Chinese banks could be the “last straw” for doomed coal industry


The Chinese financial sector has been called upon to support air pollution control and the clean energy transition by cutting lending to coal-related industries. According to a new study released by People’s Bank of China Research Institute and Greenovation Hub, large bank loans to coal-related enterprises are primarily concentrated in the mining sector, and loans totalling up to 5.5 trillion RMB have been handed to 168 coal-related companies listed between 2008 and 2014. This has contributed to a massive capacity glut in the sector, but has also contributed to recent drops in coal production and use. Coal’s downward trend has continued for 35 months now, and over 80 per cent coal companies are facing losses, leading the study to warn of an increasing risk of loan defaults as China tightens air pollution controls. Continued investment in renewables, energy efficiency and emission reductions is also contributing to a gloomy outlook for coal, especially as China is hailed for its leadership in renewable energy investment. As China is crafting a systematic green financing policy framework, and more global financial agencies are stepping away from fossil fuels due to an increasing risk of stranded assets under the 2DegC climate target, it is a clear signal for Chinese financial sector to address the current huge gap of financing that are hindering the nation’s war on pollution and its efforts of energy transition.


MT @nicoleghio: Chinese banks must cut #coal lending, shift to cleaner businesses: study


Key Points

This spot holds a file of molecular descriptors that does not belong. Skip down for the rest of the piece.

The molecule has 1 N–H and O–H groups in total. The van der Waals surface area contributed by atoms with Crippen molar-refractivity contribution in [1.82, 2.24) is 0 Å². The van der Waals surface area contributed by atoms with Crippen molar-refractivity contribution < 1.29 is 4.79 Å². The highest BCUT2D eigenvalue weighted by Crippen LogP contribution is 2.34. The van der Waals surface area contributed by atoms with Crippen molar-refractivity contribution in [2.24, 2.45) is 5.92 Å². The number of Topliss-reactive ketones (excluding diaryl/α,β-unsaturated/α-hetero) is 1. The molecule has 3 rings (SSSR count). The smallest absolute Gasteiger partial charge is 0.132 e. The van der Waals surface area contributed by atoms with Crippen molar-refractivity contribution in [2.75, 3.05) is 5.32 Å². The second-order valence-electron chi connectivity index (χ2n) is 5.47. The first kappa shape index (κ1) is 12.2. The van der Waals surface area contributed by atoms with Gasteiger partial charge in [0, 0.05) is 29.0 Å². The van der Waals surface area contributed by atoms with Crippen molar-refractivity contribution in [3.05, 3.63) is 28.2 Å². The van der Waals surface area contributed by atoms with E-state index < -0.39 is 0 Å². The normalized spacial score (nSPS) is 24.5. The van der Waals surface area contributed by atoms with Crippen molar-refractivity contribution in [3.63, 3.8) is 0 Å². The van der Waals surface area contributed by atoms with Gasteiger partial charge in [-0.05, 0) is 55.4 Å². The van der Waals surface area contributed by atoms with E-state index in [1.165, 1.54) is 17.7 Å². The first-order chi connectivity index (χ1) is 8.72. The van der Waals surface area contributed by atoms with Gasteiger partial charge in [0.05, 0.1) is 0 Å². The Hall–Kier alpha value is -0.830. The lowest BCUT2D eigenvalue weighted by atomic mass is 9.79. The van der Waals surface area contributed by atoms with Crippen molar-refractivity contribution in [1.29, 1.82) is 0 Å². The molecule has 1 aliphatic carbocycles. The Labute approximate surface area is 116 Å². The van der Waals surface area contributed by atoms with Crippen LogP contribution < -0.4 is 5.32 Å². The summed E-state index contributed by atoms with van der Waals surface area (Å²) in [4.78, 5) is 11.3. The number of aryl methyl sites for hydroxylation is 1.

• To combat pollution and achieve its climate goals, China’s banks must stop lending to coal projects now. According to a new study, bank loans were the main source of external financing for 168 coal-related companies between 2008 and 2014. The study points out that if Chinese banks cut the loans for the coal projects to 40 per cent of 2013 levels, China could limit coal use to around four billion tonnes by 2020, realising the pledged target announced last year. According to another study by Chinese Government, China could get 85 percent of its electricity from renewables by 2050.
  • If China’s financial sector fails to join the global momentum to clean economies, they will miss out on the huge economic opportunities and advantages that are appearing. Scientists warn that most of world’s fossil fuel reserves are already “unburnable” under the 2DegC climate goal. This includes the majority of China’s reserves. Deutsche Bank, HSBC, Citibank, Morgan Stanley have recently been joined by French banks to abandon coal. China’s banks are being left behind, even as air pollution controls are tightened around them.


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Key Quotes

  • “Investment in clean energy has risen substantially over recent years, but we are still not safe from the 2°C threshold for climate change. The world needs greater access to climate finance.” Christiana Figueres, Executive Secretary, United Nations Framework Convention on Climate Change.
  • “China is investing in renewable energy. They have reduced the price of renewable energy technologies. India has also announced plans for 10,000 megawatts of renewable energy. This shows renewable energy will become a central player in economic transformation within the BRICS economies.” Achim Steiner, Executive Director of the United Nations Environment Programme (UNEP).
  • “(China) should offer easy access for (clean) energy companies to borrow money at a lower rate, build a green investment bank and issue green bonds to direct investment into green and clean businesses.” Yunwen Bai, Director of the Climate and Finance Policy Centre, Greenovation Hub.
  • “Most banks have no clue how to evaluate the cost of the environmental impact from projects.” Yuan Jia, Financial Research Institute of the People’s Bank of China.

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